It was exhausting. And it took a toll on me. It’s so weird looking back on everything I wrote and watching myself fall apart. I recognized then I was falling apart but I was struggling so hard to maintain the facade of normalcy and happiness that I started to believe all my own lies because it was the only way my brain could deal with the duality.
It’s like reading the blog of a stranger. I don’t know who that person was. I barely remember living that life. I block out more and more of it as time goes on and then I end up going back and reading all of those posts and I remember, but I don’t remember. It’s like living through someone else’s memories.
I wish I got the right kind of help sooner. I wish I didn’t go to a doctor who just threw pills at me without really ever hearing me out. I wish I didn’t feel too embarrassed to tell people close to me that I needed help. I wish I would have somewhere to turn to without feeling like I was being judged.
I swallowed the pills that doctor gave me and they made things worse. I listened to people tell me “there’s something wrong with you” and “you need help” with disdain in their voices. I felt weak. I felt useless. I felt helpless.
I stopped taking the pills. I spent three weeks in hell going through withdrawals. I stopped seeing that doctor. I started drinking heavily. I continued to live a life of delusion and sadness, I continued to pretend everything was ok, I continued to be mentally exhausted and burned out and I continued to feel like maybe the world - and my kids - would be better off without me.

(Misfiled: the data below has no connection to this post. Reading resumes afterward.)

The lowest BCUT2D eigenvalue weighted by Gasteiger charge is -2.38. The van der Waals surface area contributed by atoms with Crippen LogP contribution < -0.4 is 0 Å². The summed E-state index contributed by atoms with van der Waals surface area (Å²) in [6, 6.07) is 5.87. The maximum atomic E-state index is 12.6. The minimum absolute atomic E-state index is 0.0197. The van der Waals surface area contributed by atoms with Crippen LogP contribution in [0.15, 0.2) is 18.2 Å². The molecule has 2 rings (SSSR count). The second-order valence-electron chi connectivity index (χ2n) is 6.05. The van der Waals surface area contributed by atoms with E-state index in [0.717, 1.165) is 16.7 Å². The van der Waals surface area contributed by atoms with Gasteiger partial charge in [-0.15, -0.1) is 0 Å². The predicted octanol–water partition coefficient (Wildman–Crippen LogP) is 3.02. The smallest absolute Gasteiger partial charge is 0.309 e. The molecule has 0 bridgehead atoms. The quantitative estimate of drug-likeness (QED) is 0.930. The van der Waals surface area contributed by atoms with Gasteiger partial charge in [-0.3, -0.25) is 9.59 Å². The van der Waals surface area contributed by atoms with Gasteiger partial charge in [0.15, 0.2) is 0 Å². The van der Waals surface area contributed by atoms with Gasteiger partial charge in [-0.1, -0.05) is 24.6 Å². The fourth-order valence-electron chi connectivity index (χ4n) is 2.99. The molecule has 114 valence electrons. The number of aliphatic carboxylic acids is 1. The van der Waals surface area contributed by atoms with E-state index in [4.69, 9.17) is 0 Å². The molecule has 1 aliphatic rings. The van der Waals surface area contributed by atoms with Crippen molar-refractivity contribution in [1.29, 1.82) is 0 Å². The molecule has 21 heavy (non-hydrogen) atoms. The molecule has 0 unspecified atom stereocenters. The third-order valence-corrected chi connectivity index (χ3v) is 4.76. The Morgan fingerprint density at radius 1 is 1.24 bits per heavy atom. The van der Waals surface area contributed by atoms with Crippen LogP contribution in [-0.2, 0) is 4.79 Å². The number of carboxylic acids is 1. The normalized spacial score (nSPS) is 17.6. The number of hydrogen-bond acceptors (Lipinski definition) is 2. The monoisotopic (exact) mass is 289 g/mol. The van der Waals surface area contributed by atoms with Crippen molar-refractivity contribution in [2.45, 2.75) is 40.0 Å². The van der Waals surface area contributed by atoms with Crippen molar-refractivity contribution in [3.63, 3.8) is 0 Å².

Just when everything was coming to a head, when the depression got worse, when the agoraphobia hit, when I almost lost my job, when I was drunk at work, when violence entered an already emotionally abusive relationship, I was thrown a lifeline.
Not everyone gets that lifeline. I was fortunate. I am fortunate. It still took years from the point where I was thrown that lifeline to finally feeling whole and healthy, but I got there.
There are people who don’t get there. There are people who won’t have someone come into their lives who offers them a hand, a heart, a second chance. There are people who will remain alone in their struggles. It is a difficult, awful thing to feel broken. It’s even harder to feel broken when you are alone, when you have nowhere or no one to turn to.
I don’t know what would have happened to me had I remained in that world I no longer know.
Would I have snapped?
Would I have killed myself?
Would I have done something drastic and terrible?
The crescendo of my madness was filled with anger, bitterness and rage.
If help had not come when it did, my world right now would not be as it is. And how many other lives would I have changed had I continued on that path?
I am fortunate. I am so very fortunate.
Not everyone is.
It needs to be easier to get help. To ask for help. To find help.
It needs to get better or there are people who will never get better.
Reading all those old posts make me ever so grateful for the life I have now. I’m grateful to the people in my life who listen and reach out and understand. I’m grateful for an empathetic doctor and good medication. I’m grateful that the life of mine I read about, the life that seems to belong to someone else, is gone, over, never to be relived.
Yet it’s still there, in black and white, in pixels, forever a reminder.
Do I need that reminder?
Sometimes. Sometimes I need to not take what I have now for granted.
And sometimes it pushes me to ask why. Why is it so hard? Why don’t we want to talk about mental illness? How is it that the term “mental illness” makes people look at you in fear instead of with empathy?
We are among you. We are here. We need your hands and your hearts.
[written at 4am, pardon the rambling nature]